Stereolithography is a form of vat polymerization that prints resin-based models upside down. | Video: Formlabs

Vat Polymerization

Vat polymerization (VPP) uses UV light to turn liquid photopolymers into solid structures. These pieces are typically constructed upside down, where a build platform lowers into a vat of resin. A UV light, directed and intensified with mirrors, cures the resin onto the build platform layer by layer until the print is complete. VPP is known for creating high resolution prints that are unmatched in accuracy, complete with fine details and smooth surfaces. As one of the only biocompatible 3D printing methods, it’s commonly used to create orthodontic models, like dentures and retainers, as well as hearing aids and facial prosthetics

  • Vat polymerization methods: Stereolithography, digital light processing, liquid crystal display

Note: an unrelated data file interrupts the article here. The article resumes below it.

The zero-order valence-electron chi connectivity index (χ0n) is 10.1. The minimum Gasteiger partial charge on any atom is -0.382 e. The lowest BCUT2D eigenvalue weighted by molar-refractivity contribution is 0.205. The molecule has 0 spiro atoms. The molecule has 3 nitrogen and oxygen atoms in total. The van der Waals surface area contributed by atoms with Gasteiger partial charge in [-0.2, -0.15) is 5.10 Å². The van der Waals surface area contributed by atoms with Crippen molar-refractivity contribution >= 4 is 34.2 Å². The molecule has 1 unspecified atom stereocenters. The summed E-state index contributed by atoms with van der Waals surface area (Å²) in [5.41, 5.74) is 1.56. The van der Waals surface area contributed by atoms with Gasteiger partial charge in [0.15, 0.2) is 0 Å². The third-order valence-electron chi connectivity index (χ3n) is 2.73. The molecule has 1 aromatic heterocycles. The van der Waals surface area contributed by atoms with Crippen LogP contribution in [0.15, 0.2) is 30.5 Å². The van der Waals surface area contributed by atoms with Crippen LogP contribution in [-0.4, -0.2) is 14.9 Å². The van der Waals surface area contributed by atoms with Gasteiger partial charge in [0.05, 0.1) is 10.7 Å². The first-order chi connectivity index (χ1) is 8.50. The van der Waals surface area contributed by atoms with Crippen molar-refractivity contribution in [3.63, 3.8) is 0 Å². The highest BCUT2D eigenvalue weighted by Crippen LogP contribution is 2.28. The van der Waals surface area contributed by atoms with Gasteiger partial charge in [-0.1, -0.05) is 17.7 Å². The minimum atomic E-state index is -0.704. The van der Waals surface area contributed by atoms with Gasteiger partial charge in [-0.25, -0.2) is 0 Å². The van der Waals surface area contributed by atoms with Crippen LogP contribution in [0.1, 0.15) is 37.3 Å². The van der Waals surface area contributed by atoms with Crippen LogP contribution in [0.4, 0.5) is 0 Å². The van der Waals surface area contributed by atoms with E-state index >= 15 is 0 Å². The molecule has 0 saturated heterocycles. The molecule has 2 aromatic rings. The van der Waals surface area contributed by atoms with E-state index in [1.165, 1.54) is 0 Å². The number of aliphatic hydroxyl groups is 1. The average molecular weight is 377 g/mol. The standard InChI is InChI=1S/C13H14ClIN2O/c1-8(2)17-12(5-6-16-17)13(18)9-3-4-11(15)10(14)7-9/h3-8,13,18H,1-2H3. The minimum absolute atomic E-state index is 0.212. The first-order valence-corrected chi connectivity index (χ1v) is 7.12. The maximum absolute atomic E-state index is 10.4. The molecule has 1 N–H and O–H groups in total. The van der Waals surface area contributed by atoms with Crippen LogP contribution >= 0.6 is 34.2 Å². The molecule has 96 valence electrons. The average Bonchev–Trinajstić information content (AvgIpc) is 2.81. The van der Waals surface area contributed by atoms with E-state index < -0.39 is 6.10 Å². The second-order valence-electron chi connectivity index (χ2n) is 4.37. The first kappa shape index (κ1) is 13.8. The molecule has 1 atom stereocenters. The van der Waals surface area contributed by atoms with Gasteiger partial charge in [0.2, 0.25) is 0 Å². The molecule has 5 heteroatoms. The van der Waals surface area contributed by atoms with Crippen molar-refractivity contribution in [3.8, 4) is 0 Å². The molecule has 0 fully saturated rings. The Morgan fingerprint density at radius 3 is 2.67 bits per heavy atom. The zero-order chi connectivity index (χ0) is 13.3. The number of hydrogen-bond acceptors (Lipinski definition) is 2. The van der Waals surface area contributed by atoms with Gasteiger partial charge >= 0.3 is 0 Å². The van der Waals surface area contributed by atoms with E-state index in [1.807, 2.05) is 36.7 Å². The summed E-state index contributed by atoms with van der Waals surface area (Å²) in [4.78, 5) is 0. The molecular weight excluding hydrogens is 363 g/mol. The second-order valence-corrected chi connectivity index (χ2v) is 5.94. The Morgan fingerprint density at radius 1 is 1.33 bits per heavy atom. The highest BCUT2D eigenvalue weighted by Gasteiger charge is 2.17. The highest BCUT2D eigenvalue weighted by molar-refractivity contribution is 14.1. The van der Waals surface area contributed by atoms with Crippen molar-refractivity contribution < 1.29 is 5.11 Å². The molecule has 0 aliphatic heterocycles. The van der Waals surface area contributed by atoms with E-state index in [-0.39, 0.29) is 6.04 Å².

• Use cases: Prototyping, patterns, molds, tooling, dental applications, medical-grade prosthetics and surgical guides, jewelry casting, model making

Frequently Asked Questions

Polycarbonate is widely recognized as the strongest 3D print material. Polycarbonate-based filaments create durable prints that can withstand high impact and heat resistance.

Fused deposition modeling (FDM) — a material extrusion method — is the most common type of 3D printing.

While it depends on the project and the printer model, stereolithography (SLA) is widely considered as the fastest 3D printing method.